Part one: Global Trends

Humanitarian Crises Continue to Exacerbate Gender Inequalities

Les Cayes, Haiti

A group of older women wait to collect aid supplies following the earthquake that hit Haiti in August. One of the women is now homeless. Like many others, she sleeps in a tent erected at an assembly point next to a school outside Les Cayes. But finding food is a major concern. She explains: "Since this morning, I haven't even had so much as a coffee. Sometimes we all put together what we have so we can prepare a meal. But it's never enough for everyone. Some people eat, others don't. As a result, we are hungry, and children ask for food we cannot give them.” OCHA/Matteo Minasi

Gender inequalities continued to worsen in 2020. Women and girls were disproportionately affected by the pandemic and other global crises, exacerbating pre-existing gender norms and inequalities.

The COVID-19 pandemic is dealing a major blow to women’s employment progress and ending poverty. Women represent 70 per cent of the global health and social sector force, and they are at the front lines of the pandemic. Despite this, 4.2 per cent of all employed women lost their jobs in 2020, compared to 3 per cent employment losses for men. Poverty rates for women and girls also continued to worsen; about 247 million women over age 15 live on less than $1.90 per day, compared to 236 million men. The global gender poverty gap for women age 25 to 34 is projected to worsen, from 118 women for every 100 men in 2021, to 121 women in 2030.

Female employment (2015-2021)

Despite some progress over the past decade, gender parity remains far from reach as women and girls continue to face structural marginalization and discrimination. According to the World Economic Forum, the fallout from the COVID-19 pandemic could add another generation to the fight for gender parity, a goal predicted to take over 100 years to achieve.

Women and girls living in humanitarian contexts continue to be among those most affected by gender inequalities, such as limited access to decision-making processes, education, work, and gaps in sexual and reproductive health services.

Countries with a HRP in 2020 had some of the widest gender gaps. This makes it even more important to ensure humanitarian action promotes the protection, participation and leadership of women and girls, particularly adolescent girls, older women, and women and girls with disabilities.

Gender Inequality Index (2020)

Violence against women and girls has intensified in some settings, giving rise to a shadow pandemic of GBV. COVID-19 and economic slowdowns have also adversely impacted services and programmes for GBV. For every three months that COVID-19 lockdowns continue, an additional 15 million GBV cases are expected to occur. Women and girls living in humanitarian contexts are experiencing GBV at a disproportionate rate.

Women and girls are also disproportionately impacted by climate shocks. Those living in rural areas are more dependent on natural resources for their livelihoods, which are threatened by a changing climate. Such vulnerabilities can intensify the risk of GBV, which may become more acute following climate-related disasters. Women and girls are often severely limited by gendered systems, structures, laws and social expectations, and underrepresented in decision-making processes on climate action.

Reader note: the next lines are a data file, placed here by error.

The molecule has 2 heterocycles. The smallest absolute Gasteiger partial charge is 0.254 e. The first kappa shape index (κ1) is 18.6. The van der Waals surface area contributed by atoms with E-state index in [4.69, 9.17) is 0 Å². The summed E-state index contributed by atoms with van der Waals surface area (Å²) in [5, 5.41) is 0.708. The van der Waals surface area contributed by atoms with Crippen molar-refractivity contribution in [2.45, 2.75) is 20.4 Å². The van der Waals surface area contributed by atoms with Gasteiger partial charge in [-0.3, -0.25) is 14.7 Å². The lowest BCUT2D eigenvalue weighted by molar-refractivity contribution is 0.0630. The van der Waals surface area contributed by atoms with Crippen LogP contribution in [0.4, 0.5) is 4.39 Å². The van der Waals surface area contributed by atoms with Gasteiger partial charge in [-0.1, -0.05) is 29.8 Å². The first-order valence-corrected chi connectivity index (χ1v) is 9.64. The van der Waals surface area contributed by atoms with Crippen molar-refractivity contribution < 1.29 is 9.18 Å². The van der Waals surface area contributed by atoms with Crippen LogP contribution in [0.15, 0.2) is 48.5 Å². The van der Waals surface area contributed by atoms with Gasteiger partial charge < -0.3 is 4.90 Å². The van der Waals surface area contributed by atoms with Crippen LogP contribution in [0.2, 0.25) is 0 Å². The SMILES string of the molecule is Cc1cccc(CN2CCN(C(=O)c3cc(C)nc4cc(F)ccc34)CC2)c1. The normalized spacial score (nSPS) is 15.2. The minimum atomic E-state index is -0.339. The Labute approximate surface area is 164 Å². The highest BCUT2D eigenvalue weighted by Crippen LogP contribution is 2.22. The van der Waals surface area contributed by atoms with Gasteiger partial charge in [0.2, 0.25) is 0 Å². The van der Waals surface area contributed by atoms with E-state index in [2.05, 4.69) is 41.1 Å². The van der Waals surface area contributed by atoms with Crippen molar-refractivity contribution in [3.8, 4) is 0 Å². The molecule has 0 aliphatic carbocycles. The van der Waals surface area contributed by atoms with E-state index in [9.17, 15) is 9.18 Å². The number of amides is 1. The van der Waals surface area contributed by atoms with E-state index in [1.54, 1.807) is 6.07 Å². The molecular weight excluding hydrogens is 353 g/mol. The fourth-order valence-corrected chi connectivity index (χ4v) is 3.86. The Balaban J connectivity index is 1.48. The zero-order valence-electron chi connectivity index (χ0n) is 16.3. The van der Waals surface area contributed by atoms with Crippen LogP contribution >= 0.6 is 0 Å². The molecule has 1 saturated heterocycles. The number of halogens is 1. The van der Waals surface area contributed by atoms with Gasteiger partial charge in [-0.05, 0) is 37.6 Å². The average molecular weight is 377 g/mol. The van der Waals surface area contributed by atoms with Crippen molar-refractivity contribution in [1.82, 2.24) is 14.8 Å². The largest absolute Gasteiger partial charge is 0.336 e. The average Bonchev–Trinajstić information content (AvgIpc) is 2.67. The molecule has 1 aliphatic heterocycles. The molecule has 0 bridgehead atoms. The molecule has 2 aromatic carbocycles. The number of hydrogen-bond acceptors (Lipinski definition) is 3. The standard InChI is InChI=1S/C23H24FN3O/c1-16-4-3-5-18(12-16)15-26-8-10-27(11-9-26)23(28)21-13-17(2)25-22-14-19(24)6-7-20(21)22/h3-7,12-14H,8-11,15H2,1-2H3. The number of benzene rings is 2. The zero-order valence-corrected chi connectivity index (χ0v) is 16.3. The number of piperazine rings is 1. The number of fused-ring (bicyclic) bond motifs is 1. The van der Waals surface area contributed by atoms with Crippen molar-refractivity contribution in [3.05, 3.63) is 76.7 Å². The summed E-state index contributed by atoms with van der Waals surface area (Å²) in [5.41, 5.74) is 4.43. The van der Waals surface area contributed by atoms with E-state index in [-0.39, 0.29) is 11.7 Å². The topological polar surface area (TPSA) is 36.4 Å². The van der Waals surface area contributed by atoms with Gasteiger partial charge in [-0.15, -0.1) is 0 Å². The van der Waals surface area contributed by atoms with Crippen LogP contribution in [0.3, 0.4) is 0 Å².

Addressing the acute needs of women and girls will require greater investment in humanitarian programming, informed by women’s meaningful participation, especially through community-/women-led organizations and local partners, to shape the humanitarian response as well as their equal representation in humanitarian leadership positions. Robust gender analysis and the use of sex- and age-disaggregated data, including ethnicity, race, migratory status and disability, are critical to close gender gaps.

Such efforts must be coupled with policies that expand the access of women, girls and other at-risk groups to social protection, dignified sustainable livelihoods and economic opportunities, and affordable, quality and accessible health-care services. Humanitarian response services must be gender-transformative and centred around building resilience to future shocks. And specifically, humanitarian response must prioritize the prevention of, response to and risk mitigation of GBV to ensure that humanitarian operations do not increase the risk of experiencing GBV, including sexual exploitation and abuse.

Across the humanitarian sector, there has been a growing focus on increasing the meaningful participation of women and women-led organizations in humanitarian action. In 2020, gender working groups were active in 12 crisis settings: Cameroon, CAR, Chad, Jordan, Myanmar, Nigeria, occupied Palestinian territory, Philippines, Somalia, Syria, Ukraine and Yemen. Regional gender in humanitarian action working groups covered the Middle East and North Africa and Asia-Pacific. Local women-led organizations have increasingly engaged in meaningful participation in the HPC design and planning and HCTs, particularly in Ethiopia, Iraq, Myanmar, Syria and Yemen.